Where does the time go?

An orange alarm block held up against a blue background

It’s Labor Day weekend which reminds me that we’ve reached the end of meteorological summer. And, of course, I ask myself, “Where did the summer go?” That’s because I can’t remember what I did with the time, how I used it, squandered it, enjoyed it, wasted it or invested it – it just vanished.

I often speak jestingly about our “ten-minutes of summer” here in Minnesota where we bemoan the depths of our long, dark winters and praise the fleeting days of summer, but also live our lives proud of the notion that we’re weather-resilient Minnesotans. I think we just like to complain.

But time is a curious thing. . .we all have the same 24 hours in each day yet, we’ll complain to each other that we, “just don’t have time” for one thing or another. Those decisions, about time allocation, often say more about our values than any values-clarifying index can reveal.

Someone recently pointed out to me that, on average, we get about 4000 weeks of life (that’s roughly 76 years, the current average life-span in the USA –it dropped again this year!). This isn’t a whole lot of time, especially when you consider that we spend the first 20 years or so (roughly 25% of those 4000 weeks) aiming for adulthood. Often those early years are spent doing what others expect of us, living into the hopes and dreams they have for us, rather than capturing our own.

We do have a habit of being rather unconscious about where our time goes, even in adulthood where, you’d think we might exercise more agency over our decisions in regard to such a limited resource as time, but we get careless. So, I’m back to my question, “Where did the time go?” – summer, specifically.

My summer went a number of places – and I discover this by AUDITING my calendar (a good life-management tool) and being honest with myself about where I spend my time and attention. For this exercise, I looked back three months (June/July/August) to discover where my time has gone. I spent about:

  • 30% of my time “sleeping” or committed to rest, if not sound asleep (about 7 hours per night).
  • 15% of my time “relaxing” – usually this means actively engaged in puzzles or online word-games while watching television with my husband each evening.
  • 12% of my time working (remember, I’m “retired” and only work part-time!)
  • 2% of my time on education (learning) – either continuing education or business education.
  • 1.3% of my time practicing yoga with an instructor (or roughly 30 hours over 13 weeks).
  • 1.3% of my time visiting with friends – either engaged in conversation or enjoying entertainment together – (another 30 hours over 13 weeks).

All this accounts for roughly 60% of my time and suggests that for almost 40% of my time (my summer), I have little or no idea where it went! I do recall some of it spent potting plants and tending to them over the summer. A bit of it was spent taking walks in the neighborhood, running errands, fetching groceries, preparing, or purchasing meals, dealing with home repairs – but at this point, it all gets murky.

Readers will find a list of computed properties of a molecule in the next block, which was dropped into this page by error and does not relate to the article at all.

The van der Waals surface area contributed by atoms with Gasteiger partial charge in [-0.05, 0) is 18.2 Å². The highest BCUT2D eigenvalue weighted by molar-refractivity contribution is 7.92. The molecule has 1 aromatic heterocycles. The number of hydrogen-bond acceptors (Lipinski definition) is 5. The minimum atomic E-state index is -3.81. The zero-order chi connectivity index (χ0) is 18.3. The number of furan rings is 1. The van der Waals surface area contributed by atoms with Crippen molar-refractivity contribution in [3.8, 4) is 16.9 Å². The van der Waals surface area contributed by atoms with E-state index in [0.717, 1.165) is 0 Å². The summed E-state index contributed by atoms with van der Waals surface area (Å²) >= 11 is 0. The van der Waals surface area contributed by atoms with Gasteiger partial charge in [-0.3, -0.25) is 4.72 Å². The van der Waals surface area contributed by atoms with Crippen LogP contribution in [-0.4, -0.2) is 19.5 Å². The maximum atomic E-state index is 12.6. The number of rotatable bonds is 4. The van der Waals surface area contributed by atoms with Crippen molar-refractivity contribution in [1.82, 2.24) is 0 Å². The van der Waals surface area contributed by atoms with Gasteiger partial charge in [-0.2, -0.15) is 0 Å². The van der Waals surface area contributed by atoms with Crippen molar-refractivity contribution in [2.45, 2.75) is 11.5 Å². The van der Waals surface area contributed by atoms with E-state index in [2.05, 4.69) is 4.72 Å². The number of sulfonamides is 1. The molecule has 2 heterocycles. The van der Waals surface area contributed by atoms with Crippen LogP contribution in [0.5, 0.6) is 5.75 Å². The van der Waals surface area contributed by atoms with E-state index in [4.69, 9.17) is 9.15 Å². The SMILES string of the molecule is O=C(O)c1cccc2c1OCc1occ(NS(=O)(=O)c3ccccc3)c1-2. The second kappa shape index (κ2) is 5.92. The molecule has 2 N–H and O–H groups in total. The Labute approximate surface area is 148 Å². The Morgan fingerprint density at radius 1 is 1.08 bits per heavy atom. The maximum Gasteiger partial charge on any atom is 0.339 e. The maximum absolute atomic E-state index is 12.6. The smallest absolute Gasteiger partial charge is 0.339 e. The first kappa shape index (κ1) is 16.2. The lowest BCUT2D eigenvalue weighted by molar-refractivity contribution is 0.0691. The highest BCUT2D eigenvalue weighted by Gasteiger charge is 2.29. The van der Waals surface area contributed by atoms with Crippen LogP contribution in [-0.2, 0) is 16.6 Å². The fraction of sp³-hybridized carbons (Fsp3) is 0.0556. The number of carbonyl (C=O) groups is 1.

Self-care is every conscious action you take that feeds your soul, nourishes your body, nurtures your spirit, or replenishes your relationship with yourself!

I suspect you might say the same – there’s a murkiness to where your time goes – and that’s worth reconsidering as we enter this next season, autumn.

Where do you WANT your time to go? Where do you WANT to make that investment of yourself, your energy, resources, and stamina?

Those priorities are your “Big Rocks” (as Steven Covey explained to us) – the big choices that we select first to put into our limited “jar of time” as he would often illustrate with a pickle jar (see an example here, if you’re unfamiliar with that exercise).

After your “Big Rocks” are solidly in place, you can fill the jar with everything else that matters to you, the urgent things, the important things that bubble up each day, and of course the time-wasters we all need for recreation and relaxation. But often, we fail to be intentional about our days, our weeks, or even about whole seasons of our life. And when we fail to be intentional, time slips away from us!

So, as we head into this fourth season of our year, and before winter comes again, it might be a good time to think about priorities, and ask. . .

  • Where do I want to be by the time this year ends (in my health goals, my business goals, etc.)?
  • What do I want to have completed, so that I can build on that success in 2023?
  • What are my top priorities that need or deserve my attention – my “Big Rocks” that need to be considered (placed on the calendar, discussed with family, etc.) FIRST?
  • What are the strategies I need to put in place to accomplish them in a timely fashion?

Summer is over. It’s time to move into fall. That movement can offer us a healthy invitation to re-prioritize where our time will go, where our attention will be, and who we want to become as this year draws to a close, four short months from now.

I’m hoping that your holiday weekend has been a joy-filled. I trust it is also a afford you some time to make sure your priorities are clear, your calendar is mapped-out to address them, and your intentions for the future allow you to move forward in confidence!

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About Paula

I help other caregivers – both professionals and family caregivers – acknowledge their pain and learn to practice the many small skills of self-care that can sustain them through the challenges of wholeheartedly caring for others.

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